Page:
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In 2018, Congressman George Holding, US Representative from North Carolina, introduced a bill called the “Tax Fairness for Americans Abroad Act.” The bill, also known as H.R. 7358, would exempt foreign income earned by US expats from taxation. This is huge news for all Americans living abroad; let’s find out what the bill would mean.
The bill would add a new section to the Internal Revenue Code, called section 911A. This section would state that:
“[I]n the case of a qualified nonresident citizen, there shall be excluded from the gross income of such individual, and exempt from taxation under this subtitle, for any taxable year – (1) the foreign earned income of such individual, and (2) the foreign unearned income of such individual.”
Put simply, this means that, rather than using the Foreign Earned Income Exclusion to exclude part of your foreign income from US taxation, qualifying nonresident citizens would be able to exclude all foreign income.
The definition of nonresident citizen as stated in the bill is a US citizen who has a tax home in a foreign country (which is achieved by meeting either the Physical Presence Test or the Bona Fide Resident Test) and has been tax compliant for the past three years. Foreign earned income is defined as any income generated outside the US, and unearned foreign income as the sale of personal property during your tenure as a nonresident citizen.
So, what does this mean, exactly? Expats would no longer have foreign income taxed by the US; only US income would be subject to US tax. It would essentially end the citizenship-based taxation model the US currently uses, and move to a residence-based taxation model that the rest of the world – minus Eritrea – uses. Presently, Americans living abroad must annually file a Federal Tax Return whether or not they owe taxes, and this reporting requirement, would be eliminated.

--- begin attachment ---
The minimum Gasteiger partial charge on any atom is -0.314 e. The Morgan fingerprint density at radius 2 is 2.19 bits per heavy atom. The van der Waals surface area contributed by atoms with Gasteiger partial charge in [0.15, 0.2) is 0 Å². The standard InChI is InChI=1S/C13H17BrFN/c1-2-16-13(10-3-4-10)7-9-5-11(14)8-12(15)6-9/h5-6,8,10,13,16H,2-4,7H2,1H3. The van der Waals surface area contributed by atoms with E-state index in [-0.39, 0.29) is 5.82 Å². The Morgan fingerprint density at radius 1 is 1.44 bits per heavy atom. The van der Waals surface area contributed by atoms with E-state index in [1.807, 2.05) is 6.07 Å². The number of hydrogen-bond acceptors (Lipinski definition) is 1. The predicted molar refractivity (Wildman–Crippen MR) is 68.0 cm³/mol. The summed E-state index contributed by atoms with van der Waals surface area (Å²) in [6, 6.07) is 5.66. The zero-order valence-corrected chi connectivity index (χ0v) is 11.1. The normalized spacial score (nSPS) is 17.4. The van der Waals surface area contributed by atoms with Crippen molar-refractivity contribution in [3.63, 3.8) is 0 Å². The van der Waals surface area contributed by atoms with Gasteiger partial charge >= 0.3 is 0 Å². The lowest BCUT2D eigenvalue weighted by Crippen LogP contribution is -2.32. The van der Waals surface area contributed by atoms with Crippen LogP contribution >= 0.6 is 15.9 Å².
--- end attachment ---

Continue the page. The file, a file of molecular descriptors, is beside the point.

Getting the attention of lawmakers has long been a struggle for American expats. Though there are over nine million expats currently living abroad, their votes are dispersed across the US and their interests have not been prioritized, to say the least. Many expats feel abandoned by their representatives and resent having to pay taxes without proper representation. Introducing the Tax Fairness for Americans Abroad Act laid the foundation for future efforts to simplify taxation and respond to expats’ concerns.
When the Tax Fairness for Americans Abroad Act was introduced in 2018, the main intent was to spark conversation among lawmakers. While the Act failed to gain significant traction, additional hearings on the subject have encouraged other supporters to continue refinements to the bill, which may result in future discussion about tax law. As Congressman George Holding of North Carolina prepares to retire at the end of 2020, the expat community hopes to see new leaders emerge to advocate for their cause.
It’s worth restating: any new bill that allows residence-based taxation is certain to mandate that expats provide proof of tax compliance first. So, get started with Greenback today! We’ve helped over 8,750 expats around the world become compliant without any anxiety or hassle. We’d love to help you, too.